Since the first American CSAs were developed in Massachusetts in the 1980s, they have grown to be one of the most profitable and secure models for small-scale farmers.  Taking these lessons and best practices, we developed what we call our Worker’s CSA. Basically, we open the farm every Monday from 4-8pm right after the commercial workday ends, and we invite our community to come grow with us in our community growing area of the garden. We begin the day with a long list of tasks that need to be done, and we usually end the day by providing all participants each Monday with enough vegetables from the harvest to get them through the week. All other harvested produce is donated to a local soup kitchen around the corner from our house. We also have volunteers who entertain the 10-15 kids who show up every Monday by conducting cooking lessons and what we call “craftivity” hour where kids make everything from animal masks to pinwheels.

This system obviously benefits the farm through the built-in labor force that shows up consistently and helps us grow. But it also benefits the workers because their commitment is low, their experience great, their gardening knowledge is improved, their community has green space and they get to take home veggies. In Urban Roots, the documentary about urban farming in Detroit, one urban farmer interviewee said that he would take 15 people over $15,000 any day of the week.

Although Emerald Street Urban Farm has used community association donations to rebuild the compost system, our community garden water system and have written a grant for a new horticulture inspired fence, those 10-15 people who show up every Monday really make it work. And Elisa and I benefit, too. We have a farm right outside of our house where we can pick fresh veggies for dinner every night. I will also be releasing a collection of essays in November called Kensington Homestead, which was inspired by and made possible by all of the great and crazy stories of life on Emerald Street. But in the end, our neighborhood benefits from a farm that has been able to sustain itself for seven seasons and will for continue to do so for some time to come. And it’s the leveraging of people power that keeps it going.

The Wild Wisdom of Weeds Subscribe Email Print

The Wild Wisdom of Weeds

A Q&A with Katrina Blair


Did you know there are 13 plants you can find right outside your door that can help you maintain a state of optimal health with minimal cost and effort? The Wild Wisdom of Weeds (Chelsea Green, 2014) by Katrina Blair is the first book on foraging and edible weeds to focus on 13 plants found all over the world, each of which represents an essential food source and extensive medical pharmacy and first-aid kit.

Author Katrina Blair has spent months on end taking walkabouts in the wild, eating nothing but what she forages, and has become a wild-foods advocate, community activist, gardener, and chef, teaching and presenting internationally about foraging and the healthful lifestyle it promotes. Blair’s philosophy is sobering, realistic, and ultimately optimistic. If we can open our eyes to see the wisdom found in these weeds right under our noses, instead of trying to eradicate them as “invasive,” we will achieve true food security.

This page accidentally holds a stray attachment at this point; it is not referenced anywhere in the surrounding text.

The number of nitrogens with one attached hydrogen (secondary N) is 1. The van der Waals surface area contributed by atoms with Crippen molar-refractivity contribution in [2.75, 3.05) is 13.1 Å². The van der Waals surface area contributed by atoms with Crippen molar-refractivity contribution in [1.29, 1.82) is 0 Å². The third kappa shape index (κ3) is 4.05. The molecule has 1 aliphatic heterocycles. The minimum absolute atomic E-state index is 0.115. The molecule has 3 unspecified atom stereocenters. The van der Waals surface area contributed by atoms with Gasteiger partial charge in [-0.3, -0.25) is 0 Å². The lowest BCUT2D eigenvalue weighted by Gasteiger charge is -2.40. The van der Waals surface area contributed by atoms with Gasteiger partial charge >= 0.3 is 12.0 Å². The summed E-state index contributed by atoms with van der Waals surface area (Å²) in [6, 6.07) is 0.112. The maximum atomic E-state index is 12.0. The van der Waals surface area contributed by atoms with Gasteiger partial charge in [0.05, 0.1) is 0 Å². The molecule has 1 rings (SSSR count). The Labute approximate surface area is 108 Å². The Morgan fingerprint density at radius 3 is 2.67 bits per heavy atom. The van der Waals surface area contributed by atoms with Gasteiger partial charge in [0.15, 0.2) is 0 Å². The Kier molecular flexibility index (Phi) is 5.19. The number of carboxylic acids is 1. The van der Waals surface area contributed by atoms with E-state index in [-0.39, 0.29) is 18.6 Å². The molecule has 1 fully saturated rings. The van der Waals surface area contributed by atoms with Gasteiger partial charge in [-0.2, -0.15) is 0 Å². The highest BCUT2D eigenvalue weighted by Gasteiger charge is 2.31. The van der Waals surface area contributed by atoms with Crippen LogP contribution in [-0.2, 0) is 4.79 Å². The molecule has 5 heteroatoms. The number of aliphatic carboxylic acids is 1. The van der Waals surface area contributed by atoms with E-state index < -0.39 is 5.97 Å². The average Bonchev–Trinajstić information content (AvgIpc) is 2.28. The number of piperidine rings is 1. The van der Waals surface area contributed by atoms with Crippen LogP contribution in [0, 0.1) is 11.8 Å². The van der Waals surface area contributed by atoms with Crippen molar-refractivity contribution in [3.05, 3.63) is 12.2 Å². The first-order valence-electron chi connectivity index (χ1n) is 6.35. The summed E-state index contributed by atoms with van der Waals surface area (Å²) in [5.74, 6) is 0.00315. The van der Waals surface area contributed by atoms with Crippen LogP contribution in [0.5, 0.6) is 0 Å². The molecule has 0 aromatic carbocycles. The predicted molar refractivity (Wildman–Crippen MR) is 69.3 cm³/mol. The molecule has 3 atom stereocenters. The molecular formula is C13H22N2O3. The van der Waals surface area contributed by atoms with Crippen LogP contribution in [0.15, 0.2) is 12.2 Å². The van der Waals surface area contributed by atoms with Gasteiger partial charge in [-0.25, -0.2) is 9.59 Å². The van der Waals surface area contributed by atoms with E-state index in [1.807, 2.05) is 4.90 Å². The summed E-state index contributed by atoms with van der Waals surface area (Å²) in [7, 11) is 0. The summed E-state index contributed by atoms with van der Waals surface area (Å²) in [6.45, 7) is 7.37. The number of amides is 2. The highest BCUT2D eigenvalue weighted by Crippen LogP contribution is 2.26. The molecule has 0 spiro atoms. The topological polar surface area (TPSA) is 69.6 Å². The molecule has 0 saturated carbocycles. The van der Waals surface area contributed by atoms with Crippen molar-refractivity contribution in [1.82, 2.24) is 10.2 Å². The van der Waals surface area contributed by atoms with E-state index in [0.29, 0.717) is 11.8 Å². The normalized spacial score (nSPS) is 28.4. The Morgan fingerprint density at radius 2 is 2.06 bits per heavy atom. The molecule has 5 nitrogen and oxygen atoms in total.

Shay Totten, Communications Director at Chelsea Green Publishing, sat down with Blair to talk about her new book and how these 13 weeds can help regenerate the earth and support human survival.


There is a quote from Ralph Waldo Emerson in your book that says a weed is “a plant whose virtues have not as yet been discovered.” What virtuous uses do the 13 plants offer?

KB: The weeds’ virtues are vast and prolific—they provide important forage for the bees and other wild pollinators, especially as human development is encroaching on wild habitat. They help regenerate the soil and bring fertility back to land that has been disturbed or overgrazed. They often have deep taproots that pull minerals up from the ground into their leaves which compost back on the ground creating new topsoil over time. Their roots break up compacted soil and help aerate the ground for earthworms and other microorganisms. The wild weeds are exceptionally nutritious as protein-rich food sources.  Weeds typically have more nutrition than anything we buy from the store. These thirteen weeds each have powerful medicinal qualities and, through utilizing them on a regular basis, they can not only help cure illnesses, but also prevent them from occurring.  Weeds often grow in abundance so there is commonly little worry about over harvesting them, and they are generally free and widely available as an important survival resource.  



What are the additional benefits we gain (aside from nutrition) – when we harvest weeds for food?

KB: Harvesting the wild weeds is not only useful for food and medicine, but also includes the benefits of increasing personal empowerment and connection to our sense of place.  When we know the uses of the common plants growing outside our homes, we gain a sense of belonging and deepen our interconnectivity with everything in nature. The simple act of going outside to gather our greens for juice or salad or for making a recipes opens us up to the magic of the wild world co-existing with us even in the middle of the city. When we go outside to harvest, we participate in the giving and receiving exchange of nature. It allows us to notice what is happening outside, such as the patterns and the changes occurring throughout the seasons. This engagement brings us in closer connection with our wild home on earth. The wild weeds also offer an abundant resource that can be utilized for enhancing the health of our community. Gathering the plants, making recipes and providing them to your friends, family and neighbors is a great way to educate about their importance and create a community that honors the natural landscape. We offer a wild food CSA (Community Supported Agriculture) to our community to educate and encourage them to get more familiar and comfortable with using the wild plants on a daily basis.